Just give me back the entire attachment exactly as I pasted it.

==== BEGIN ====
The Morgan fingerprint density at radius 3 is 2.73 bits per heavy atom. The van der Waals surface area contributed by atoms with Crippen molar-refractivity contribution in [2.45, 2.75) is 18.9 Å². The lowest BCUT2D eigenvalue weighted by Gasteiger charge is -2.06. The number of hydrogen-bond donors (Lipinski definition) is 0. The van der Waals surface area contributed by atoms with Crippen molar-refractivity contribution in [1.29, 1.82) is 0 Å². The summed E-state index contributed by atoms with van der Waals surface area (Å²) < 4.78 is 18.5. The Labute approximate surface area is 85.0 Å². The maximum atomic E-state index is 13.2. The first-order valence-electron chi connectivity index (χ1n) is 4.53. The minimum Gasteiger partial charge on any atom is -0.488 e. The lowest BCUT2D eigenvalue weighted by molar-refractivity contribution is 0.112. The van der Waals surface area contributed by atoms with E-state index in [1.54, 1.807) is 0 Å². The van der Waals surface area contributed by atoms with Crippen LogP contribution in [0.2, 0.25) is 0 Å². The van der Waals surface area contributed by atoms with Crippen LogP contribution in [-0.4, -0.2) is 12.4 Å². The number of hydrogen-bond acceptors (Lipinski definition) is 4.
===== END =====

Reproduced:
The Morgan fingerprint density at radius 3 is 2.73 bits per heavy atom. The van der Waals surface area contributed by atoms with Crippen molar-refractivity contribution in [2.45, 2.75) is 18.9 Å². The lowest BCUT2D eigenvalue weighted by Gasteiger charge is -2.06. The number of hydrogen-bond donors (Lipinski definition) is 0. The van der Waals surface area contributed by atoms with Crippen molar-refractivity contribution in [1.29, 1.82) is 0 Å². The summed E-state index contributed by atoms with van der Waals surface area (Å²) < 4.78 is 18.5. The Labute approximate surface area is 85.0 Å². The maximum atomic E-state index is 13.2. The first-order valence-electron chi connectivity index (χ1n) is 4.53. The minimum Gasteiger partial charge on any atom is -0.488 e. The lowest BCUT2D eigenvalue weighted by molar-refractivity contribution is 0.112. The van der Waals surface area contributed by atoms with E-state index in [1.54, 1.807) is 0 Å². The van der Waals surface area contributed by atoms with Crippen LogP contribution in [0.2, 0.25) is 0 Å². The van der Waals surface area contributed by atoms with Crippen LogP contribution in [-0.4, -0.2) is 12.4 Å². The number of hydrogen-bond acceptors (Lipinski definition) is 4.